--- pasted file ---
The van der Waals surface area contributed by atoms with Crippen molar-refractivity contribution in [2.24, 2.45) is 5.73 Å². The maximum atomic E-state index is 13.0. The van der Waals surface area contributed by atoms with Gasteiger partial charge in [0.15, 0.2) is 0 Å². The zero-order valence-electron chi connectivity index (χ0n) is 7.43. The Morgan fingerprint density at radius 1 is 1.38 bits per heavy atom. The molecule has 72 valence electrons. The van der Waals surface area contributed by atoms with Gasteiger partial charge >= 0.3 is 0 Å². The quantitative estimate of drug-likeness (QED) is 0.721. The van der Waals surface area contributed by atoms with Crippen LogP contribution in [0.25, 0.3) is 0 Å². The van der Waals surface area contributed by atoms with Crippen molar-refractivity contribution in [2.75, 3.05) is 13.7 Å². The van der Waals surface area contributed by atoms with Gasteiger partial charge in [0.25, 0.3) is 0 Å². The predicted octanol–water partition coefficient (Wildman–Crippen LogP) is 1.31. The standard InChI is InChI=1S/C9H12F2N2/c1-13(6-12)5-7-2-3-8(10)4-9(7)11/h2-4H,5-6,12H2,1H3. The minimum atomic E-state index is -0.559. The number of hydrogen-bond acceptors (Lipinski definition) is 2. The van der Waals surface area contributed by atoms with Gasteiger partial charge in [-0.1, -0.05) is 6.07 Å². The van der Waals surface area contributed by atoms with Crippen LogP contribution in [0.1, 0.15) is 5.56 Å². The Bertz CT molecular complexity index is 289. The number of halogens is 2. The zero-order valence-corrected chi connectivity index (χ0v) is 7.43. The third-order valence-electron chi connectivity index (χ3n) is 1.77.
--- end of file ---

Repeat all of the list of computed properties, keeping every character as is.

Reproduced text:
The van der Waals surface area contributed by atoms with Crippen molar-refractivity contribution in [2.24, 2.45) is 5.73 Å². The maximum atomic E-state index is 13.0. The van der Waals surface area contributed by atoms with Gasteiger partial charge in [0.15, 0.2) is 0 Å². The zero-order valence-electron chi connectivity index (χ0n) is 7.43. The Morgan fingerprint density at radius 1 is 1.38 bits per heavy atom. The molecule has 72 valence electrons. The van der Waals surface area contributed by atoms with Gasteiger partial charge >= 0.3 is 0 Å². The quantitative estimate of drug-likeness (QED) is 0.721. The van der Waals surface area contributed by atoms with Crippen LogP contribution in [0.25, 0.3) is 0 Å². The van der Waals surface area contributed by atoms with Crippen molar-refractivity contribution in [2.75, 3.05) is 13.7 Å². The van der Waals surface area contributed by atoms with Gasteiger partial charge in [0.25, 0.3) is 0 Å². The predicted octanol–water partition coefficient (Wildman–Crippen LogP) is 1.31. The standard InChI is InChI=1S/C9H12F2N2/c1-13(6-12)5-7-2-3-8(10)4-9(7)11/h2-4H,5-6,12H2,1H3. The minimum atomic E-state index is -0.559. The number of hydrogen-bond acceptors (Lipinski definition) is 2. The van der Waals surface area contributed by atoms with Gasteiger partial charge in [-0.1, -0.05) is 6.07 Å². The van der Waals surface area contributed by atoms with Crippen LogP contribution in [0.1, 0.15) is 5.56 Å². The Bertz CT molecular complexity index is 289. The number of halogens is 2. The zero-order valence-corrected chi connectivity index (χ0v) is 7.43. The third-order valence-electron chi connectivity index (χ3n) is 1.77.